Sunday, 2 August 2015

‘falling is the essence of a flower’

Felice Casorati, La preghiera, 1914 circa, tempera su panno,
Galleria d’Arte Moderna Achille Forti

Self-embrace on Silk Prayer

*With thanks to Hamlet-at-Sea of this incarnation, for being the final catalyst of my poem.

“Is it a blessing for a poet to be a natural poet-magnet?”
The romantic thinker wonders to herself.
‘Oh you Little Fool,’ she whispered,
A foolish thinker I am.

All these men, coming
in and out of me. All this pleasure and pain,
flickering like dying blue flames.
An instant garden trampled upon for hundreds of years
by those he loves with his Life—ah, such blasphemous
Beauty. An instant paradise turned
into the most exquisite ice ablaze.
A bruised garden amidst the flames.
The love and devotion that it takes to create
—such Beauty—
I can never fully comprehend.

Threads of a thousand hues are weaving themselves
in and out of each other; breathing esoteric,
breathing erotic, into
the weakest Bird of the most powerful strength—
A Bird without a name—

Can I be spared—Can I be
abstract like your patterns of this mesmerising nature, again?
I plead with my heart to be
as romantic and as abstract, like
your Little Brother, again.
Tears from the eyes of his heart are still rolling,
shining on my quill
like dews on those pink Oleander flowers—
falling, falling, fallen.

(And in case you were wondering, I was not speaking of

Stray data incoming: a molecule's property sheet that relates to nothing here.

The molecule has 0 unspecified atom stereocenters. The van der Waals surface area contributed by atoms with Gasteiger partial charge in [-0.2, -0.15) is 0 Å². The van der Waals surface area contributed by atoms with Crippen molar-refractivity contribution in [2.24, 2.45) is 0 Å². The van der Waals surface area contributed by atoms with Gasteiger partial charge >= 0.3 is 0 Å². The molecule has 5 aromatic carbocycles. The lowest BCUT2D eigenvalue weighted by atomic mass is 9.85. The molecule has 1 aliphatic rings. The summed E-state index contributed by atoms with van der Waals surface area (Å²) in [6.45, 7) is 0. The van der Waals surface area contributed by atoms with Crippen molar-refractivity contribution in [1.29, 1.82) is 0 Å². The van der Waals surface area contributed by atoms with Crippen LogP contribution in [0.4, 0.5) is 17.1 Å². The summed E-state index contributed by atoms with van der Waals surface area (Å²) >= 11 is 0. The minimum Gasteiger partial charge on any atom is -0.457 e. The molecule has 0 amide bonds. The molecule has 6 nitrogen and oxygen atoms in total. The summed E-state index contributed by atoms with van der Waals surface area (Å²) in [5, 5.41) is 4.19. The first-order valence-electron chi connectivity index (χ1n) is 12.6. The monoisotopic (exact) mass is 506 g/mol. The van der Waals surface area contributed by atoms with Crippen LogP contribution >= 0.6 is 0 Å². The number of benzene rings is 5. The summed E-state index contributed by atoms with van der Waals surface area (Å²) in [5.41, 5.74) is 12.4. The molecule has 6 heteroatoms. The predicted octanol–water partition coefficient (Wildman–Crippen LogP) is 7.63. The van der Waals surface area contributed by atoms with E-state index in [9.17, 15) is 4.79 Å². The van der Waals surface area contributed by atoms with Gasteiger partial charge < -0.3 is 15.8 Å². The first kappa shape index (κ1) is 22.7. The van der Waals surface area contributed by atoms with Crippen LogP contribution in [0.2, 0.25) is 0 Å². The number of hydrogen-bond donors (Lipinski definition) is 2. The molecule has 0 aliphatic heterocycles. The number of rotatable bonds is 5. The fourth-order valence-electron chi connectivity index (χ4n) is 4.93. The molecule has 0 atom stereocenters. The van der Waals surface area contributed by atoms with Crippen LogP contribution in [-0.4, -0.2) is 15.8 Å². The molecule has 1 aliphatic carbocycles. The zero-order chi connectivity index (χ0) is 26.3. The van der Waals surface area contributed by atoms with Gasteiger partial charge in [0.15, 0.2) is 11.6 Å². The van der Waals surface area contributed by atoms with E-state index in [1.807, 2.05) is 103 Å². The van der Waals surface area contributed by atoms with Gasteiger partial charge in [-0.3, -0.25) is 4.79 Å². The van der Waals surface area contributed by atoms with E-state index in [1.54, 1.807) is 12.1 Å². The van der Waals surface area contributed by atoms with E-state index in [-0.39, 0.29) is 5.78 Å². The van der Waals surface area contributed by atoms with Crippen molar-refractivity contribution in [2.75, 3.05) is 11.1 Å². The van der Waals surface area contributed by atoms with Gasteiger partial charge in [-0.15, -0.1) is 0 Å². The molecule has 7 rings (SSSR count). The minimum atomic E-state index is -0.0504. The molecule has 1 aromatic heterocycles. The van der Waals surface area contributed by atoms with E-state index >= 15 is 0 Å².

your little brother, I was speaking of
Mine. Like all these quests for Beauty and pleasure—I was
speaking, and thinking, of Mine.)

Breathing erotic. Breathing esoteric.
All these fiery blossoms burning way below sub-zero,
I could faint,
just listening to them.


*Title: from Mishima Yukio's last words:

A small night storm blows
Saying ‘falling is the essence of a flower’
Preceding those who hesitate

Tuesday, 2 June 2015

I cannot paint what then I was. The sounding cataract haunted me like a passion.

Five years have past; five summers, with the length
Of five long winters! and again I hear
These waters, rolling from their mountain-springs
With a soft inland murmur.—Once again
Do I behold these steep and lofty cliffs,
That on a wild secluded scene impress
Thoughts of more deep seclusion; and connect
The landscape with the quiet of the sky.
The day is come when I again repose
Here, under this dark sycamore, and view
These plots of cottage-ground, these orchard-tufts,
Which at this season, with their unripe fruits,
Are clad in one green hue, and lose themselves
‘Mid groves and copses. Once again I see
These hedge-rows, hardly hedge-rows, little lines
Of sportive wood run wild: these pastoral farms,
Green to the very door; and wreaths of smoke
Sent up, in silence, from among the trees!
With some uncertain notice, as might seem
Of vagrant dwellers in the houseless woods,
Or of some Hermit’s cave, where by his fire
The Hermit sits alone.

                                These beauteous forms,
Through a long absence, have not been to me